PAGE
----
Integration focus for developmentally disabled

Schools are desegregated, and the next step is community, work and retirement

Richard Niesman sorts bottles at Maple Ridge recycling depot

VICTORIA – One of Christy Clark’s first crises as premier was a 2011 revolt by parents and caregivers over money-saving changes to the B.C. government agency responsible for developmentally disabled people.

The CEO of Community Living B.C. was fired after reports of people being moved from group homes into contracted home-sharing arrangements without consent. Waiting lists swelled as 65 group homes were closed, with disabled people living longer than ever before. A government MLA, Randy Hawes, joined opposition critics calling for relief.

A work program at a Maple Ridge recycling facility had its operating funds cut, a decision hastily reversed as the government found an extra $40 million for CLBC’s budget to assist 13,000 developmentally disabled clients. Clark promised a reorganization.

Two years later, Comox Valley MLA Don McRae is the new Minister of Social Development and Social Innovation. He is touring the province during October, looking for ways to deliver that innovation, with an emphasis on finding jobs and homes for as many developmentally disabled people as possible.

Money is still a big pressure, with the government beginning a “core review” to squeeze more savings from all ministries. McRae has already faced criticism from contracted service agencies after their budgets had to absorb a three per cent wage hike for unionized employees.

McRae said in an interview this week he has yet to meet a service agency that has been unable to work through the new budget with help from CLBC. And the agency continues to pursue home-sharing arrangements where practical.

“Society is evolving, and I’ve had the opportunity to visit individuals who want to live in an inclusive environment, in a neighbourhood,” McRae said, adding there is “no push” to move people away from group homes.

McRae is reaching out to employer groups, to build on successful work placements in grocery stores and other workplaces.

“For a person with a disability or not, having a job, and it could be full time or part time, allows you to have a role in society that gives something back, and increases your self-worth,” he said. “I think there’s huge value in that.”

McRae recalls segregated classes from his own childhood. As a high school teacher up until his election in 2009, he worked with integrated classrooms. Work and retirement are the next phases.

That step begins with new oversight. Effective in October, Representative for Children and Youth Mary Ellen Turpel-Lafond’s mandate is extended to people moving from youth services to CLBC responsibility, continuing until age 24.

In a pilot project, the ministry has hired four “navigators” to guide developmentally disabled people leaving school, to make sure they don’t fall through the cracks and have the welfare and health support they need.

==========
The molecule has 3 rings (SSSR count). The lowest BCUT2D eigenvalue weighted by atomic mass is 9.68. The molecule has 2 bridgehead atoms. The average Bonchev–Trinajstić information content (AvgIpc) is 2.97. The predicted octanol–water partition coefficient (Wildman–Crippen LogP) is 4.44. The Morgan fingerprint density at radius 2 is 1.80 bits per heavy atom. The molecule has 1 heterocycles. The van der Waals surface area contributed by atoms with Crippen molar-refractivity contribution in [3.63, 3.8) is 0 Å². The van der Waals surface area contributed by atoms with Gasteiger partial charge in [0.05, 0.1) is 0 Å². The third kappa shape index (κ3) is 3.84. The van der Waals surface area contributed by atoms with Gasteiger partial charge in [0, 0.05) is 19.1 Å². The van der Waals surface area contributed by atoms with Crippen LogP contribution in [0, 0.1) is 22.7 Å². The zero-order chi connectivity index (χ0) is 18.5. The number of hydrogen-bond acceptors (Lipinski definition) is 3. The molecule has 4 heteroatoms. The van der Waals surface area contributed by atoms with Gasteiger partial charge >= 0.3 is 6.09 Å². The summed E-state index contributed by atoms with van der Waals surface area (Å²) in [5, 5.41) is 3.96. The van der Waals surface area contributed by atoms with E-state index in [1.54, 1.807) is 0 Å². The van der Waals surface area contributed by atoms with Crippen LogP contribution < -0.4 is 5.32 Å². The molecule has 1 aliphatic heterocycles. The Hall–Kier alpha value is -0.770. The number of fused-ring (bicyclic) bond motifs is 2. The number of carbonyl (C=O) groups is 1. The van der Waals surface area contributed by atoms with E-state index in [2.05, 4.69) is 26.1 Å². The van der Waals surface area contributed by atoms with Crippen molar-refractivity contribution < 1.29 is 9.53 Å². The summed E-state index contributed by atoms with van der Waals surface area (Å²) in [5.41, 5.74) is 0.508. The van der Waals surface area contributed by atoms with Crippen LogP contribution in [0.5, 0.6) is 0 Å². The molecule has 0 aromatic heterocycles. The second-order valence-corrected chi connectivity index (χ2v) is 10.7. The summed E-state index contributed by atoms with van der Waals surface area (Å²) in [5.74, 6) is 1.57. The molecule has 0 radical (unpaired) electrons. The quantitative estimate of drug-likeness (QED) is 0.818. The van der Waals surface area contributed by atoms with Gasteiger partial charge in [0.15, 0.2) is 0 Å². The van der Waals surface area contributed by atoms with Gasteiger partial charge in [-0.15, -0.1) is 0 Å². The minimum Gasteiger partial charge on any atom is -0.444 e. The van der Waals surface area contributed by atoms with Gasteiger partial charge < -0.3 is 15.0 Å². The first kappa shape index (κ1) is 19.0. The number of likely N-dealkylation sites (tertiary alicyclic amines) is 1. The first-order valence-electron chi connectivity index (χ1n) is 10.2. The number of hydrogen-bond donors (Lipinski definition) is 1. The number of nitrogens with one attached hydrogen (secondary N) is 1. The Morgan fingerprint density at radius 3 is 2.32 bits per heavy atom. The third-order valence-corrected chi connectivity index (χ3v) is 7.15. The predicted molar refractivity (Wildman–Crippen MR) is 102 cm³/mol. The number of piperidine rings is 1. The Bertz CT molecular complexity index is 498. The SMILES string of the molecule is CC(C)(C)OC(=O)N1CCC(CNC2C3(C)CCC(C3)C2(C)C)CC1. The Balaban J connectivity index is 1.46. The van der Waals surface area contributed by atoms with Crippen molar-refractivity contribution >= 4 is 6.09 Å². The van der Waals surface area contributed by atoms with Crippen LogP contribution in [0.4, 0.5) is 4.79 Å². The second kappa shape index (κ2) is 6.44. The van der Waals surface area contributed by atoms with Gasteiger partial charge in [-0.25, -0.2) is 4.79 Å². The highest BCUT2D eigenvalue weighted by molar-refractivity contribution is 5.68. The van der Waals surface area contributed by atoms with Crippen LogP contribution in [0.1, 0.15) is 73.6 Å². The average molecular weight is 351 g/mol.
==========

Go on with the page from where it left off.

Another pilot begins in Burnaby next year, with a navigator assigned to help developmentally disabled people adjust to their senior years.

 

Just Posted

Revelstoke Grizzlies celebrate the end of their regular season with awards

Their last game is on Saturday and the playoffs start next week

MP Stetski calls for more funding for rural internet

Stetski says there is a growing digital divide between rural and urban communities

Revelstoke Search and Rescue calls Feb. 11-17

Revelstoke Search and Rescue reports their activities to Emergency Management BC who… Continue reading

Kelowna man in wheelchair following police-involved shooting

“Shots were fired by police and the male was transported to the hospital with serious injuries.”

Penticton woman captures footage of bobcat feasting on bird in backyard

‘Kim Ken Oszinski’ posted photos and videos of the bobcat from just a few feet away

Branching out: learning to ski at Revelstoke Mountain Resort

It’s the first time at the hill for the editor of Revelstoke Review

5 Events to check out at local ski hills

Check out this new column from Okanagan events guru Christina Ferreira

Shuswap police look for suspect in intentionally-set fire

Men help extinguish blaze by kicking snow on it

Former Okanagan fire chief sues City of Vernon after termination

Keith Green’s civil claim says that he believes he was wrongfully terminated

Okanagan man cashes in $500,000 Daily Grand lotto ticket

Penticton resident Harald Naegel won using his regular five numbers

Alberta’s oil-by-rail plan a worry for Shuswap mayor

High volume of train traffic already an environmental/public safety concern

Interior Health sees uptick in calls about measles after outbreak in Vancouver

IH has received an extra few hundred calls about measle immunization and status

‘His kids were No. 1’: Wife remembers man shot dead in Kamloops

Wife of Kamloops shooting victim describes him as loving, hardworking family man

Okanagan biathlete bronzed at Winter Games

Ethan Algra helps Team BC earn medal in Red Deer

Most Read